Until July 2017, documenting the seasons of coastal Dorset. I'm a complete amateur so don't trust I'm always right. If ever you see I'm wrong - whether with identifications or in anything else - do say! Meanwhile . . . I've now moved to Halifax in West Yorkshire. Click on the link below to collect the new URL. Don't forget to follow there!

Sunday, 18 March 2012


Blackthorn blossom is far from covering
the bushes yet
but it's beginning to bulk up;
a few clusters now
rather than an occasional flower.
Writing this post has been something of a struggle. I'd decided to write about paths - paths for humans and paths created by animals (mostly by dogs, foxes and badgers round here). It gives a bit of context - something which, I think, is often missing on Loose and Leafy. From time to time I try to make up for this but doing so has challenges. For one thing, I am privileged to have access to such a rich and varied environment, the wider scene could easily nudge out the detail - and it's the style of this blog that I focus on small details. (Leaves - rather than trees; what one can find without moving a foot.) Another challenge is that, because this is the internet, I prefer to be hazy about some locations. I say 'some' because several are utterly distinct and some unique! There's no getting away from the silhouette of Portland! And, finally, Dorset is such an incredibly beautiful and interesting area, Loose and Leafy could easily become an outpost of Tourist Information; an advertisement for wonderful holidays.

Writing a post about paths hit all these challenges, plus three more. One, that I took so many photos for it, I'd have needed to change the name of the blog to 'Trodden Ground'. Two, that there are other things I wanted to fit in today - it is spring, after all! The third challenge is that there are paths interesting enough to include in a wider-context post but which aren't, I find, the richest source of material for Loose and Leafy.

Never mind - here goes with a random selection and a truncated version. We'll start wide - and narrow down.

This, clearly, is the route of an old railway line. You can see the remains of a long platform on the left. A few years ago, someone proposed re-introducing trains and tracks. It would have been a lot of work and a lot of expense but the man who brought forward the idea had a lot of enthusiasm and, I think, saw it as an ecological idea - a way of encouraging people to use public transport (even if privately operated) rather than cars.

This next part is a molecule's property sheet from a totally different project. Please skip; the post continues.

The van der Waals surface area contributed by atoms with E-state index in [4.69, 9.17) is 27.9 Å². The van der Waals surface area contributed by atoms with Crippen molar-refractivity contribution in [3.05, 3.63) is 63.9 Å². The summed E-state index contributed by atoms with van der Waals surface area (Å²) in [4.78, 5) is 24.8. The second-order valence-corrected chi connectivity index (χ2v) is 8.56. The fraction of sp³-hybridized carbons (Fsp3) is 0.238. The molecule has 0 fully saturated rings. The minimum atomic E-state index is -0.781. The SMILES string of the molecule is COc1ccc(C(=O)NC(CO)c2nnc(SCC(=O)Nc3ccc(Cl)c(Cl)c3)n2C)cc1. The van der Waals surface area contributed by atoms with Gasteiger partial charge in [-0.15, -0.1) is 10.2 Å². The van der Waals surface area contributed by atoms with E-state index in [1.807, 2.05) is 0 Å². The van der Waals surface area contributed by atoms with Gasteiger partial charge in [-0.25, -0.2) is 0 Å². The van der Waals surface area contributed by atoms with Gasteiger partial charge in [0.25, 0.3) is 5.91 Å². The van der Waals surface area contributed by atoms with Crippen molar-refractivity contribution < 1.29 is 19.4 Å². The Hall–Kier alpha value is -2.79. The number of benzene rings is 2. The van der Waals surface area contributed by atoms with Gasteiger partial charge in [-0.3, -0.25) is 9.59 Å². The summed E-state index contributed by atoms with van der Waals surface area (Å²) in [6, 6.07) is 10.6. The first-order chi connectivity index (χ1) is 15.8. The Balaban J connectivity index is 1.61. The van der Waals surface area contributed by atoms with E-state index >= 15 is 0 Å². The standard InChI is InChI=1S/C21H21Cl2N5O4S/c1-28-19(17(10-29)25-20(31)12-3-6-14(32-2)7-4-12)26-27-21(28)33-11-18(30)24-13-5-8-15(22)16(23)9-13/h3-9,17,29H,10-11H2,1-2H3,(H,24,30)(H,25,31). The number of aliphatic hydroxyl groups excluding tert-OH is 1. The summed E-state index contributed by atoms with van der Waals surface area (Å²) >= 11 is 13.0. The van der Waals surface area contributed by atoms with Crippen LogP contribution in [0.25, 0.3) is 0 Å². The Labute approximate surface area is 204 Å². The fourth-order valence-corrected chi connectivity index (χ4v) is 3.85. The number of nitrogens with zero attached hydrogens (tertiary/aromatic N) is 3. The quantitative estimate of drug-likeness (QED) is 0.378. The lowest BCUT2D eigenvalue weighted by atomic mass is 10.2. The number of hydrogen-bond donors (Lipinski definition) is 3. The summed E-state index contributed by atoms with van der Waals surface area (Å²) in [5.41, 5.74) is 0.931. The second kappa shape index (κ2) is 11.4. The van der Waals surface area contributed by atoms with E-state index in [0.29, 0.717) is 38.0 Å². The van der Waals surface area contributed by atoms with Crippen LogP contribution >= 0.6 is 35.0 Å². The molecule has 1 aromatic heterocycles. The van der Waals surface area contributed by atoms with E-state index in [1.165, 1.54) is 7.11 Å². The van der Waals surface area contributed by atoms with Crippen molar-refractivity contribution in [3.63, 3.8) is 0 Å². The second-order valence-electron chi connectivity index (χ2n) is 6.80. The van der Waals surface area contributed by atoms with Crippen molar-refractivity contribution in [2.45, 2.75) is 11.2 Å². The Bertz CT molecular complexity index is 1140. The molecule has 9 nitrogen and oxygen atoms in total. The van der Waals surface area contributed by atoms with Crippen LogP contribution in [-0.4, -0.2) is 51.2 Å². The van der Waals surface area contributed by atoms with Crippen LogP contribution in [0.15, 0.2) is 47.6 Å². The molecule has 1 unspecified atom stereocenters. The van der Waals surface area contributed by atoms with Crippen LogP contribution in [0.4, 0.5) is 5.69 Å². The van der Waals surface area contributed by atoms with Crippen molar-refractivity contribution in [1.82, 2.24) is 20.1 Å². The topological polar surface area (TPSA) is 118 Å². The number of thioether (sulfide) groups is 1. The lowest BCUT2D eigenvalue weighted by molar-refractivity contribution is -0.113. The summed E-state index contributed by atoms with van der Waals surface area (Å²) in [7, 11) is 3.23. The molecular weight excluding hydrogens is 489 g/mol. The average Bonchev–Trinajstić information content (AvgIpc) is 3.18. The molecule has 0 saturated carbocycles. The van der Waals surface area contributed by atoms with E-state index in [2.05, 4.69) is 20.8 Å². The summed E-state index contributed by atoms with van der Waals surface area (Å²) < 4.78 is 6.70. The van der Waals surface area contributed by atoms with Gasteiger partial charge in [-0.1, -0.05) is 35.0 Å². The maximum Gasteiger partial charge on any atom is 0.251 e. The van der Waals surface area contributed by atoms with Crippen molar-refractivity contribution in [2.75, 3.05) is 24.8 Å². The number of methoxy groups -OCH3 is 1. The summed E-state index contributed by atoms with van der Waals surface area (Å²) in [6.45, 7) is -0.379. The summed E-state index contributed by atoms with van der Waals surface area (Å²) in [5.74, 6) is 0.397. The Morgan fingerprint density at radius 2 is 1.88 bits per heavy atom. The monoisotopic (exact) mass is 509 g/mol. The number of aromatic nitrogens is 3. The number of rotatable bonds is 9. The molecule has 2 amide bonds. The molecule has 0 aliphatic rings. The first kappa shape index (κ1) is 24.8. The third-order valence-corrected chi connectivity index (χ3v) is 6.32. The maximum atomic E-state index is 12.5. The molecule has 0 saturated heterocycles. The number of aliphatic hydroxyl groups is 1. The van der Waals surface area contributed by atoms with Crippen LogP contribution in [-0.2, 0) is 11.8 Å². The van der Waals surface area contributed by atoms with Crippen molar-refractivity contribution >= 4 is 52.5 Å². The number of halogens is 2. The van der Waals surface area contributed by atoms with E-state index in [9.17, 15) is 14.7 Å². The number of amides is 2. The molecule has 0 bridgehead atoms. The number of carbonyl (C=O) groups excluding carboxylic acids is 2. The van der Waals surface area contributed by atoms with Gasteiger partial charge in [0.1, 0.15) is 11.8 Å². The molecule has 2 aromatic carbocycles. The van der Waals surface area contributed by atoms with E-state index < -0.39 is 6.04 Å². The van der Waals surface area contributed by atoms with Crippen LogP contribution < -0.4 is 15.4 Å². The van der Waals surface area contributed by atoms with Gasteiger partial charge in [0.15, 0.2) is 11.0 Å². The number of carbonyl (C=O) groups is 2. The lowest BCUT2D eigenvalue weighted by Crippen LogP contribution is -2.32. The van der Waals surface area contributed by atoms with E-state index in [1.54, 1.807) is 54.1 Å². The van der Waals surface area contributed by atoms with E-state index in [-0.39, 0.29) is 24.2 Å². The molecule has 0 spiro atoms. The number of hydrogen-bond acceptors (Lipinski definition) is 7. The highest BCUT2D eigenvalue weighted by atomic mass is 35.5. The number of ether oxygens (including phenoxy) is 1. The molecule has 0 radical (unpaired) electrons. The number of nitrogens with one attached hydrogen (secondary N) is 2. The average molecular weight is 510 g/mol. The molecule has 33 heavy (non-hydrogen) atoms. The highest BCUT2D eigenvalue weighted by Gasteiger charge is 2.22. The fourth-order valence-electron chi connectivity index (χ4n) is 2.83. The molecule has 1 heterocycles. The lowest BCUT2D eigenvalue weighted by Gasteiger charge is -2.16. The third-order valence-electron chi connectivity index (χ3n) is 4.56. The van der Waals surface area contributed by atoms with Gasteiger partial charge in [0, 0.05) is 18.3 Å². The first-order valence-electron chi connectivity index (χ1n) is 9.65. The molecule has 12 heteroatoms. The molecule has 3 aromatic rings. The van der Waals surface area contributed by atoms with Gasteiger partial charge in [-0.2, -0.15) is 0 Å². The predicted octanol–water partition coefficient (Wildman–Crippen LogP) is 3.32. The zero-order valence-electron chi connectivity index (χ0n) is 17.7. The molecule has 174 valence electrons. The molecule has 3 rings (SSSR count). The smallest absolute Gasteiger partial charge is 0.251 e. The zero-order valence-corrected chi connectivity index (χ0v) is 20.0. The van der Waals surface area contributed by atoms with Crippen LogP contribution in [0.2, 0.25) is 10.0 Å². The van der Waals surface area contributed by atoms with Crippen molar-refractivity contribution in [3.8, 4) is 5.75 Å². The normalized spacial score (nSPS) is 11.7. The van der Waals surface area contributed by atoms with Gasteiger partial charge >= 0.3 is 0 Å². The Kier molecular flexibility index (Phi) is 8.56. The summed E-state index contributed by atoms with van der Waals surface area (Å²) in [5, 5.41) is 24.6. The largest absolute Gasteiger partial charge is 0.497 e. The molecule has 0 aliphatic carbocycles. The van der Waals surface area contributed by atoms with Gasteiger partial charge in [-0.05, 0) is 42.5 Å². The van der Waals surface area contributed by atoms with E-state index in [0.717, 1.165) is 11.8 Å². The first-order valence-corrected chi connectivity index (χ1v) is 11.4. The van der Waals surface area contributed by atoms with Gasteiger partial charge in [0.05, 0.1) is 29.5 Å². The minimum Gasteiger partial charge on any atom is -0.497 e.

The vegetation along here does not look exciting at present but there are lots of brambles and gorse.
In the summer the air vibrates with heat and pollinators.
Quite a few small flowers - like vetches and cranesbill - grow along the sides.

I think the train enthusiast was taken aback by the vehemence of opposition. This path is incredibly well used. Finding a moment when there aren't people in view is very difficult, especially on a sunny weekend, Sometimes, parts of it get so crowded it is hard to find a route through. I took photos of it being busy - locals going to and from town, walkers, joggers, people with tripods and binoculars who'd come to spy birds, and children learning to ride bikes they were bought for Christmas which have been brought back out again now the weather is getting warm - but as I avoid pictures of people when I can, I decided to show you what it looks like in a calm moment. The person in the distance and the shadow of a cyclist can represent all those who use it. They are good symbols. It can be a peaceful place to walk but there are also conflicts between cyclists who think it's a 'proper' road and people on foot - who don't.

This is part of The Hamm -
the path which runs along the causeway to Portland.
This may not seem hopeful ground for plant watching but . . .
just wait!
Before long, there will be a sea of pink thrift along here.

This area, down in a dip and surrounded by Holm Oaks,
is genuinely short of plants all year round.
In part this is because of the trees.

In part because it's a good place for people to
clamber about a bit or
to abandon supermarket shopping trolleys.

Here's a way to the sea. The reeds are a bit higher than I am.